January 29, 2022

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Fit And Go Forward

Minneapolis Just Took Millions From Its Cops 7 Months After George Floyd’s Death

A Protester hold a sign reading "Defund the Police" outside Hennepin County Government Plaza during a demonstration against police brutality and racism on August 24, 2020 in Minneapolis, Minnesota.

A Protester hold a sign reading “Defund the Police” during a demonstration against police brutality and racism in Minneapolis, Minnesota. (Photo by KEREM YUCEL/AFP via Getty Images)

The police department involved in the killing of George Floyd is about to lose millions of dollars.

The Minneapolis City Council passed a plan early Thursday to redirect nearly $8 million from the department’s budget to other city services, including money to fund a mental health crisis team. The move follows days of debate among city leaders pressured to reform local law enforcement practices while also addressing a wave of violent crime, according to the Washington Post. 

The plan, if signed by Mayor Jacob Frey, will impact a sliver of the department’s proposed 2021 budget of $179 million. The law enforcement agency will also be able to maintain its targeted staffing level next year, according to the Minneapolis Star Tribune.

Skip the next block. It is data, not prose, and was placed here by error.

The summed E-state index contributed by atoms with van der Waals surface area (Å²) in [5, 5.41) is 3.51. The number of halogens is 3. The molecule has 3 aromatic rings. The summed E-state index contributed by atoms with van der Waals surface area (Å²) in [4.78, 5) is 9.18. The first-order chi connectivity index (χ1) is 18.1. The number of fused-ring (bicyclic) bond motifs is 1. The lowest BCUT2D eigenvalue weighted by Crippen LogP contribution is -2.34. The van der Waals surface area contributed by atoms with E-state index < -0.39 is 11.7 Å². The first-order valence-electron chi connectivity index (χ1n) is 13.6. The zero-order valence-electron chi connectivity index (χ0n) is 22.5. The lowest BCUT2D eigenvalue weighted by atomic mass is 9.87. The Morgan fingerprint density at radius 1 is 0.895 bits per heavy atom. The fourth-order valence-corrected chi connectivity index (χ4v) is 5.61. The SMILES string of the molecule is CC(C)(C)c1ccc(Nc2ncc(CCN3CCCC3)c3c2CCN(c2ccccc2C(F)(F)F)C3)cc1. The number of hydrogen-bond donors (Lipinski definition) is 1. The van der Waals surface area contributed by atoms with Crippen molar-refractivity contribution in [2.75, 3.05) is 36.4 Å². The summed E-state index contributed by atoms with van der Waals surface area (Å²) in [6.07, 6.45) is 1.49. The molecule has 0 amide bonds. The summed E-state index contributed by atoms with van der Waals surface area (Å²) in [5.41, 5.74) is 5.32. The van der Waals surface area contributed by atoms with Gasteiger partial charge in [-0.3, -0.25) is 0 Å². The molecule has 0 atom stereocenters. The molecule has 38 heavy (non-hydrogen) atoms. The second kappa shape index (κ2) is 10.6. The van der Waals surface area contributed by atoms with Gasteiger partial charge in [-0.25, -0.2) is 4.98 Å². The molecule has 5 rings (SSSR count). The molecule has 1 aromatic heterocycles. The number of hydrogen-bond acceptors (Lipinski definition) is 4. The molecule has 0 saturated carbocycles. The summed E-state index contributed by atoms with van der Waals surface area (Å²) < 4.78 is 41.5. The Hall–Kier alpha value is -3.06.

“The additional funding for new public safety solutions will also allow the City to continue upscaling important mental health, non-police response, and social service components in our emergency response system,” Mayor Frey said in a statement on Thursday. 

But shifting almost $8 million away from the department is a far cry from what activists have demanded in the wake of Floyd’s May 25 death at the hands of police, triggering chants of “No justice, no peace, defund the police” at anti-racism demonstrations across the country. 

In response to those demands, a majority of Minneapolis City Council members pledged in June that they’d dismantle the city’s police department. Frey later said that the announcement sowed confusion, especially since council members had different ideas on what, exactly, their pledge intended to do. 

“I think the initial announcement created a certain level of confusion from residents at a time when the city really needed that stability,” Frey told the New York Times in September. “I also think that the declaration itself meant a lot of different things to a lot of different people — and that included a healthy share of activists that were anticipating abolition.”

Frey told NPR in June that he was against abolishing the police department. He went so far as to threaten a veto on the council’s entire budget plan if it involved capping police staff, according to the Associated Press. Council members initially planned to trim the police department to 750 officers in 2022, according to the Minneapolis Star Tribune, but later backtracked.

While the department is currently budgeted for about 888 cops, its force has shrunk amid resignations and a wave of absences due to officers reporting post-traumatic stress disorder after a summer of protests, the Star Tribune reported. On average, 770 officers are expected to work through 2021. 


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